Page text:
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5 ways the world will change in five years: Non-Obvious Dinner

How will the world change in the next 5 years? That is the prompt for the annual ‘Non-Obvious Dinner’ organized by Jeff Rollins and Ben duPont, two entrepreneurship leaders whom I’ve come to meet in launching Technical.ly Delaware.

I was among 100 guests invited by the pair to the historic Wilmington Club earlier this month asked to arrive with an answer to that question. First, over dinner, we shared at tables of 10, and we chose the best at our table to present to the entire group, and one was chosen as the most interesting and believable way the world would change in the next five years. (here is another idea from someone who attended last year)

The overall winner this year was from a guest who traveled from the Pacific Northwest and predicted that in the next half decade, the k-12 education system will be uprooted by the blended classroom, in which at-home, web-based learning supplements and in turn changes how education happens.

Here’s what I shared, which garnered some questions and chatter but the winning idea at our table wast that in five years, cyber fraud would outpace healthcare as the top fear for seniors:

  • We are in the most accessible peer-to-peer moment in American history, and I don’t think it will last. so I believe we should influence now what our future will be as that moment closes.
  • Why? The developed world is reaching Internet ubiquity: We have impacted digital divide enough that the focus is turning to media literacy. A lot of us are using tools to publish and connect we don’t quite understand yet.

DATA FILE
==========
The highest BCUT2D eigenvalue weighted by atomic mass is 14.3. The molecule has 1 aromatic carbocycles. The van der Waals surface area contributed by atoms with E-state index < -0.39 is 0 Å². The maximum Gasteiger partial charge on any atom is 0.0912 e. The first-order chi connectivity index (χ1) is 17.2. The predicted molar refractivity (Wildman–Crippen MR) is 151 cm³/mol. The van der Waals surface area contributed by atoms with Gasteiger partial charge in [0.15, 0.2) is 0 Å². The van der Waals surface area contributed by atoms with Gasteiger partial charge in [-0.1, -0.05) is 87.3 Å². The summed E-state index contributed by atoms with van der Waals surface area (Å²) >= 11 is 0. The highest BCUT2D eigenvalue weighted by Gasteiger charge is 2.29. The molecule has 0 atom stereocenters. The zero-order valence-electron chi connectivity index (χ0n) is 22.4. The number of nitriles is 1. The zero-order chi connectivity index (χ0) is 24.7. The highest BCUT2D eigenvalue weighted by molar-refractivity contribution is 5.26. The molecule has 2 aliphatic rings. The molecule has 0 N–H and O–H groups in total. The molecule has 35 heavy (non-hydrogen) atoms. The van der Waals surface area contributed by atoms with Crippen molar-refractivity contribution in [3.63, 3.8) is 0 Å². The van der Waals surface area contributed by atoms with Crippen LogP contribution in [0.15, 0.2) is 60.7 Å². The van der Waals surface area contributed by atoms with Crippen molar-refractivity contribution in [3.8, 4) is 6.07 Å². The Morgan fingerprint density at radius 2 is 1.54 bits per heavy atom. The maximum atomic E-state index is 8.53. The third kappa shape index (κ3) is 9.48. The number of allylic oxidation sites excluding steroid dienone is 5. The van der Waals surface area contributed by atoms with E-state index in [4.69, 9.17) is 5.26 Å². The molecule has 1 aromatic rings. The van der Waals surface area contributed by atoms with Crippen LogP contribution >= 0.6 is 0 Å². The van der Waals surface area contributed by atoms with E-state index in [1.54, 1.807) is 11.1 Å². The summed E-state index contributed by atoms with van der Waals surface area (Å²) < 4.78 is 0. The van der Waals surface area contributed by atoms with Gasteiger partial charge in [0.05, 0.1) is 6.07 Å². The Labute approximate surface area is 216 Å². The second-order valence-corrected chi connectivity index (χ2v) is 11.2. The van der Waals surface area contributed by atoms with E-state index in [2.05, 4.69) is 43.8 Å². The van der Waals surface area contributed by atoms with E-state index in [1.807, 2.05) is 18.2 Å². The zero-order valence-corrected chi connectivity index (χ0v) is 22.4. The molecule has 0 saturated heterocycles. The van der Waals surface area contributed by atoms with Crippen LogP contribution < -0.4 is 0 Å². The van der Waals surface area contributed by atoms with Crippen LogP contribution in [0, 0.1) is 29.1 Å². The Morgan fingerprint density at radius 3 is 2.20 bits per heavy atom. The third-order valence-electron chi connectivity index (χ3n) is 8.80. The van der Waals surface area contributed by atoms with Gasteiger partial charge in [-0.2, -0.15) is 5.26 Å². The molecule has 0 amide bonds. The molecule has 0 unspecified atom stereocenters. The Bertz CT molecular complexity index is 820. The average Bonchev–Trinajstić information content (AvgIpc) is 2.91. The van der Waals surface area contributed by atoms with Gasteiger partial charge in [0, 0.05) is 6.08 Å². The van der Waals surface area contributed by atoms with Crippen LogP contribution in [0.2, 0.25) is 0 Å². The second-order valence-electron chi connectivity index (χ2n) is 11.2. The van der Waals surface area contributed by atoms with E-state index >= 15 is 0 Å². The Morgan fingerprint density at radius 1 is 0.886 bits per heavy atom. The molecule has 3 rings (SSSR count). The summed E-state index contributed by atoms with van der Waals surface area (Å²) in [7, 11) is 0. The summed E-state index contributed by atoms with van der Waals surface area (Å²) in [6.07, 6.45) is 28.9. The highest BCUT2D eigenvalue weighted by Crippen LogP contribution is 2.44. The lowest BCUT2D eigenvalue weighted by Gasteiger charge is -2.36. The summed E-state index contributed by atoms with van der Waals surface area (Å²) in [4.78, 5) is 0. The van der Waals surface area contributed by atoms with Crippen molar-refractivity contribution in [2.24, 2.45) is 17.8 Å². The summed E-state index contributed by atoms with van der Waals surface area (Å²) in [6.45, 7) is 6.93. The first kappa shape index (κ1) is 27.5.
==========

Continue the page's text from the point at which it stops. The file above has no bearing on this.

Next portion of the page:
• Our leaders have also rushed to the social web platforms, celebrities and politicians in addition to many of us.
  • It’s new enough that many if not most of those leaders are still personally using these tools. We’re still discovering best practices. It’s a widely connected world.
  • I think we’ll lose much of this. We’ll get more sensitive to our privacy settings, more PR will lead social web channels. Government will better understand how to mitigate. We’ll increasingly micro organize
  • More automaton and our connected world can make the world more transparent but access is already waning. So let’s work to keep transparency as an ethic of the web. That means holding each other to those standards to influence the future.

Here are the various other ideas I thought about sharing:

  1. Cities and municipalities will become the most important unit of government as polarized and bureaucratic national politics fails to take on broader challenges.
  2. Technology will be a field like sales, every company will hire for it and every community will need a community of it.
  3. The Northeast corridor will become an identifiable community as urbanism develops a clearer identity.
  4. The web will create a divided media environment in which the most narrow niche media and expansive national or global media thrive.

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